Infant mortality in Poland Poland which has borders with Belarus and Ukraine is likely to be more contaminated from the Chernobyl fallout than Germany. In addition, Poland has a rather large population of nearly 40 mio. Data from Poland may support the findings of increased perinatal mortality data in Germany. Unfortunately I could not get monthly data of perinatal mortality from Poland. Therefore monthly data of infant mortality, 1981 through 1991, were used.
For the data analysis, a nonlinear regression model is applied (statistical package R, function nls): fm < nls(p~1000/(1+1/exp(c0+c1*x+c2*cos(2*pi*(xc3))+c4*cos(2*pi*(2*xc5))+c6*cs+c7*cs^2)), where
x is time where x=t1980 and t is calendar year.
The
model fit to the data shows large overdispersion (SSE=332.2; df=124, dispersion
parameter OD=2.68). Therefore a regression for a restricted time interval,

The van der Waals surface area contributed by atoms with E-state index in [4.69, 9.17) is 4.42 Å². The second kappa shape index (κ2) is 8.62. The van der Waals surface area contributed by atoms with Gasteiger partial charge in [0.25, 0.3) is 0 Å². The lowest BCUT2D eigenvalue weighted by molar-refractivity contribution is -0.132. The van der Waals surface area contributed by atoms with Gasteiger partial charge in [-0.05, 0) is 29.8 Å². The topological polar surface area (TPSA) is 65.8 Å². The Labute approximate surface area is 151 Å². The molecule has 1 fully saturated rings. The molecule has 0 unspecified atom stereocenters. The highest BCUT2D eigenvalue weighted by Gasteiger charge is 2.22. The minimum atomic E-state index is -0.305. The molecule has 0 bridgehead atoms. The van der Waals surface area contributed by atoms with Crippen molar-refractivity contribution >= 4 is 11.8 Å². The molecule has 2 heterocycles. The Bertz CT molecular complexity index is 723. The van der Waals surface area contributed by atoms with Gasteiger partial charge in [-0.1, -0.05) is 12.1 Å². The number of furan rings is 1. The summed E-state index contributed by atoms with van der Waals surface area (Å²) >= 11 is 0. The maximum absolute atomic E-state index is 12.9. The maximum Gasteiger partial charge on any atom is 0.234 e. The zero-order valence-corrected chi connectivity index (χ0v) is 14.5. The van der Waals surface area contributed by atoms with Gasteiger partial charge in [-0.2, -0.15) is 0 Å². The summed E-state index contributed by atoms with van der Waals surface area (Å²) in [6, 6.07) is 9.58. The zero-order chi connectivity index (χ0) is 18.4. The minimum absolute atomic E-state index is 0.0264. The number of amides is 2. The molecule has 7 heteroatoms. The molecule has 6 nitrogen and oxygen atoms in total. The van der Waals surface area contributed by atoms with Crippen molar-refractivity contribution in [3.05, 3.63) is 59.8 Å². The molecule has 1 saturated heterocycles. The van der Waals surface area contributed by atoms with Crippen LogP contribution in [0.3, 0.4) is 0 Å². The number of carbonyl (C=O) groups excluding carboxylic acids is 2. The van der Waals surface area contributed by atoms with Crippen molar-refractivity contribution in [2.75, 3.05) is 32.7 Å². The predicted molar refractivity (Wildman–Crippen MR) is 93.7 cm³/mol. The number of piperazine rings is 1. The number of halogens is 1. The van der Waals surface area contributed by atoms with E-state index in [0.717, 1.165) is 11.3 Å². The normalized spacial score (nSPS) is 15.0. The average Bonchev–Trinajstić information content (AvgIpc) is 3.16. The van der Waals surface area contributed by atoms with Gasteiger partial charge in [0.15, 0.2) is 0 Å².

19851989, was conducted. It yielded SSE=80.2; DF=52; OD=1.54.
Thus
infant mortality in Poland  like perinatal mortality in Germany  is associated
with the delayed caesium burden of pregnant women.
Figure 2 shows the residuals, ie the deviations of the data from the model fit, in units of standard deviations (standardised residuals). In January 1987 and in April 1987 infant mortality rates are significantly increased.
Figure 3 displays the association between infant mortality and delayed caesium burden. The yaxis shows the ratio of observed to expected infant mortality rates (relative risk).